A 6.8-magnitude earthquake in Central Myanmar has damaged many stupas and temples in the plain of Bagan
Built in 1181 by King Narapatisithu of Bagan, Sulamani means a small ruby.
The temple pretty much survived the 1975 earthquake, except for the gilded top that crashed to the ground. The restoration was completed later with new spire and gilded umbrella.
Unfortunately, the earthquake on August 24 repeated Sulamani Temple’s story, crumbling and leaving the spire on the dusty ground again.
Sulamani Temple is one of the most-visited historical sites in old Bagan. It is home to magnificent frescoes, some of them perhaps influenced by Siamese art.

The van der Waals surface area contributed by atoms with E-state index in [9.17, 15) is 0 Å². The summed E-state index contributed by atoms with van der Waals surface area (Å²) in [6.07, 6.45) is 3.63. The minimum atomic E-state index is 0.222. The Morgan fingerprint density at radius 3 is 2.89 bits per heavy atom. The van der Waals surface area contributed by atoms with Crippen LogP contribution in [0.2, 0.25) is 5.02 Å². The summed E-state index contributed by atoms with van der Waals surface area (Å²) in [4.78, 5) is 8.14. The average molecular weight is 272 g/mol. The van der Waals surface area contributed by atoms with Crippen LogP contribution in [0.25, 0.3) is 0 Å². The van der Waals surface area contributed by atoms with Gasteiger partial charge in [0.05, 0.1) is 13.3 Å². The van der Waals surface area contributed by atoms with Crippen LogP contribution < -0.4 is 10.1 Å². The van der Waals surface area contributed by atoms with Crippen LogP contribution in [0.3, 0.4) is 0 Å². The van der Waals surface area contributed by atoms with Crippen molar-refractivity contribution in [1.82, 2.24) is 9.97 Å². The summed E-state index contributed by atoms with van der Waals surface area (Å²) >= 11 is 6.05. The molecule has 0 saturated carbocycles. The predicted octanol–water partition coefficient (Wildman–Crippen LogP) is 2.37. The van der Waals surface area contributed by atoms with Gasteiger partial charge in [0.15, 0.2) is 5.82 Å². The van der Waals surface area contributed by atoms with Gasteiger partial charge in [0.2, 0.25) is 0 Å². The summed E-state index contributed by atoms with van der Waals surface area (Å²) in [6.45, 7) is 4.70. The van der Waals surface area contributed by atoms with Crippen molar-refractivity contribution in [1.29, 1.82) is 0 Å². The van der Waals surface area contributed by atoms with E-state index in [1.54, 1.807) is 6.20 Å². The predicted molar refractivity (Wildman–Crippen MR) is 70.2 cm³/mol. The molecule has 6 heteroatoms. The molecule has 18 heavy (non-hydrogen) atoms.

At the gallery in the Northern corridor there is a beautiful piece of fresco telling a praying scene. Villagers – both men and women – are seated together and leaning into the Lord Buddha. Some Myanmar academic and tour guide suggest that this painting might get influenced by Siamese art.
Coincidentally enough, “The Nation” published a piece on Sulamani “Within these walls” on the day of the earthquake. To read on, please visit www.nationmultimedia.com/t…/Within-these-walls-30293653.html